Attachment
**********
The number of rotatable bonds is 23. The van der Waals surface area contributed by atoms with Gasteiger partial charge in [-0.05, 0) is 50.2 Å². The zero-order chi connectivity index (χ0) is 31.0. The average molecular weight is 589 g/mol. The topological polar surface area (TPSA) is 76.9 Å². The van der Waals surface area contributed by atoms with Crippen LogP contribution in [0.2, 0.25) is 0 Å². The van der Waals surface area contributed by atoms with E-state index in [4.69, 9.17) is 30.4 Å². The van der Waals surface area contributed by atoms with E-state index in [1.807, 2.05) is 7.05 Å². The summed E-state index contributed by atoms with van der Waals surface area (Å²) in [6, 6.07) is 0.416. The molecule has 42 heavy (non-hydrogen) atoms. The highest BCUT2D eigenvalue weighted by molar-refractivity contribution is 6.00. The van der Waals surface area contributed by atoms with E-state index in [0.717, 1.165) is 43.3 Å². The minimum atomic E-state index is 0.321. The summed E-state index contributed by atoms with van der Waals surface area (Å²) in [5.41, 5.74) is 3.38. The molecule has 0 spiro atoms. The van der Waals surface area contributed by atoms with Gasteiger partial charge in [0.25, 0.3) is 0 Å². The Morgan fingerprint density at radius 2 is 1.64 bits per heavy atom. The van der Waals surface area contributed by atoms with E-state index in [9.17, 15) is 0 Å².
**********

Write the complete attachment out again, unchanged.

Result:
The number of rotatable bonds is 23. The van der Waals surface area contributed by atoms with Gasteiger partial charge in [-0.05, 0) is 50.2 Å². The zero-order chi connectivity index (χ0) is 31.0. The average molecular weight is 589 g/mol. The topological polar surface area (TPSA) is 76.9 Å². The van der Waals surface area contributed by atoms with Crippen LogP contribution in [0.2, 0.25) is 0 Å². The van der Waals surface area contributed by atoms with E-state index in [4.69, 9.17) is 30.4 Å². The van der Waals surface area contributed by atoms with E-state index in [1.807, 2.05) is 7.05 Å². The summed E-state index contributed by atoms with van der Waals surface area (Å²) in [6, 6.07) is 0.416. The molecule has 42 heavy (non-hydrogen) atoms. The highest BCUT2D eigenvalue weighted by molar-refractivity contribution is 6.00. The van der Waals surface area contributed by atoms with E-state index in [0.717, 1.165) is 43.3 Å². The minimum atomic E-state index is 0.321. The summed E-state index contributed by atoms with van der Waals surface area (Å²) in [5.41, 5.74) is 3.38. The molecule has 0 spiro atoms. The van der Waals surface area contributed by atoms with Gasteiger partial charge in [0.25, 0.3) is 0 Å². The Morgan fingerprint density at radius 2 is 1.64 bits per heavy atom. The van der Waals surface area contributed by atoms with E-state index in [9.17, 15) is 0 Å².